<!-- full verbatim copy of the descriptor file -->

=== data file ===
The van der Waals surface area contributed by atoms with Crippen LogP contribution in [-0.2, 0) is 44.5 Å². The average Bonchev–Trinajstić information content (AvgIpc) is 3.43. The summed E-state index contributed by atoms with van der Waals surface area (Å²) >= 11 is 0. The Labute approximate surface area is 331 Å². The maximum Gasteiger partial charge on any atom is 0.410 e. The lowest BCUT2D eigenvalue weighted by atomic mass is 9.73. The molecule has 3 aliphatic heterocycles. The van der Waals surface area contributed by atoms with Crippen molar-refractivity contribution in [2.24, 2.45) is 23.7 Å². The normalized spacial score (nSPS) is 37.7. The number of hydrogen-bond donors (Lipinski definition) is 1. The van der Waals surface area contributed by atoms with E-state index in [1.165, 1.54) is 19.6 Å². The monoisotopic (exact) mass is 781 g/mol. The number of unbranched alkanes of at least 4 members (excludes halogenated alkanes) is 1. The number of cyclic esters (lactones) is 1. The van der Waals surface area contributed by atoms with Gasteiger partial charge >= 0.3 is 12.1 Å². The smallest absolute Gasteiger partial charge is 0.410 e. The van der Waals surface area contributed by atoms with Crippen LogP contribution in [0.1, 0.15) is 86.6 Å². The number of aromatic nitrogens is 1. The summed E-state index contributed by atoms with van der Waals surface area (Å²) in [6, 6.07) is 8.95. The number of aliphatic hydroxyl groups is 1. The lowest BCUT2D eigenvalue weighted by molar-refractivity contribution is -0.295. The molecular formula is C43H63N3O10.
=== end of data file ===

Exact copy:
The van der Waals surface area contributed by atoms with Crippen LogP contribution in [-0.2, 0) is 44.5 Å². The average Bonchev–Trinajstić information content (AvgIpc) is 3.43. The summed E-state index contributed by atoms with van der Waals surface area (Å²) >= 11 is 0. The Labute approximate surface area is 331 Å². The maximum Gasteiger partial charge on any atom is 0.410 e. The lowest BCUT2D eigenvalue weighted by atomic mass is 9.73. The molecule has 3 aliphatic heterocycles. The van der Waals surface area contributed by atoms with Crippen molar-refractivity contribution in [2.24, 2.45) is 23.7 Å². The normalized spacial score (nSPS) is 37.7. The number of hydrogen-bond donors (Lipinski definition) is 1. The van der Waals surface area contributed by atoms with E-state index in [1.165, 1.54) is 19.6 Å². The monoisotopic (exact) mass is 781 g/mol. The number of unbranched alkanes of at least 4 members (excludes halogenated alkanes) is 1. The number of cyclic esters (lactones) is 1. The van der Waals surface area contributed by atoms with Gasteiger partial charge >= 0.3 is 12.1 Å². The smallest absolute Gasteiger partial charge is 0.410 e. The van der Waals surface area contributed by atoms with Crippen LogP contribution in [0.1, 0.15) is 86.6 Å². The number of aromatic nitrogens is 1. The summed E-state index contributed by atoms with van der Waals surface area (Å²) in [6, 6.07) is 8.95. The number of aliphatic hydroxyl groups is 1. The lowest BCUT2D eigenvalue weighted by molar-refractivity contribution is -0.295. The molecular formula is C43H63N3O10.